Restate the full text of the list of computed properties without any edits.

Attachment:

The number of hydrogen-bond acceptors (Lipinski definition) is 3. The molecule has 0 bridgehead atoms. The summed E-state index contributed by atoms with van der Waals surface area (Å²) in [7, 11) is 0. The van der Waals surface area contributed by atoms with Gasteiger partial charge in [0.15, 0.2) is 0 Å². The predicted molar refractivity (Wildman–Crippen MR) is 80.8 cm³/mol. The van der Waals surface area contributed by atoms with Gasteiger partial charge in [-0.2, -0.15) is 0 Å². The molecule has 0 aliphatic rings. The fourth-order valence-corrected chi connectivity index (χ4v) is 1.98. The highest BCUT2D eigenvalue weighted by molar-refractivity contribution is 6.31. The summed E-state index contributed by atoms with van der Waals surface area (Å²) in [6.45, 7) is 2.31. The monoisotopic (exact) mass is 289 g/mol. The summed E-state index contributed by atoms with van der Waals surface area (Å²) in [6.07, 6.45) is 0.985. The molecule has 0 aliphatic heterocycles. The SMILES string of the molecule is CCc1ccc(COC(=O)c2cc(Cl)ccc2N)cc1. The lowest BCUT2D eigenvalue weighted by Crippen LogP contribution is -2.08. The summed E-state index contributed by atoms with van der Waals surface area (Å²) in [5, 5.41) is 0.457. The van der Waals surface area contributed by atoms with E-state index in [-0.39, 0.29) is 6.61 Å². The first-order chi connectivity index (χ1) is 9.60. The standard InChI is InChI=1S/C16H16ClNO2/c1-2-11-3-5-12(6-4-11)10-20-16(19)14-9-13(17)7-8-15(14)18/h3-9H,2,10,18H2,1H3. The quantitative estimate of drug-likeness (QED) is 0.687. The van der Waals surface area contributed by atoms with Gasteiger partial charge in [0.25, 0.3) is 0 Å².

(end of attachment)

The number of hydrogen-bond acceptors (Lipinski definition) is 3. The molecule has 0 bridgehead atoms. The summed E-state index contributed by atoms with van der Waals surface area (Å²) in [7, 11) is 0. The van der Waals surface area contributed by atoms with Gasteiger partial charge in [0.15, 0.2) is 0 Å². The predicted molar refractivity (Wildman–Crippen MR) is 80.8 cm³/mol. The van der Waals surface area contributed by atoms with Gasteiger partial charge in [-0.2, -0.15) is 0 Å². The molecule has 0 aliphatic rings. The fourth-order valence-corrected chi connectivity index (χ4v) is 1.98. The highest BCUT2D eigenvalue weighted by molar-refractivity contribution is 6.31. The summed E-state index contributed by atoms with van der Waals surface area (Å²) in [6.45, 7) is 2.31. The monoisotopic (exact) mass is 289 g/mol. The summed E-state index contributed by atoms with van der Waals surface area (Å²) in [6.07, 6.45) is 0.985. The molecule has 0 aliphatic heterocycles. The SMILES string of the molecule is CCc1ccc(COC(=O)c2cc(Cl)ccc2N)cc1. The lowest BCUT2D eigenvalue weighted by Crippen LogP contribution is -2.08. The summed E-state index contributed by atoms with van der Waals surface area (Å²) in [5, 5.41) is 0.457. The van der Waals surface area contributed by atoms with E-state index in [-0.39, 0.29) is 6.61 Å². The first-order chi connectivity index (χ1) is 9.60. The standard InChI is InChI=1S/C16H16ClNO2/c1-2-11-3-5-12(6-4-11)10-20-16(19)14-9-13(17)7-8-15(14)18/h3-9H,2,10,18H2,1H3. The quantitative estimate of drug-likeness (QED) is 0.687. The van der Waals surface area contributed by atoms with Gasteiger partial charge in [0.25, 0.3) is 0 Å².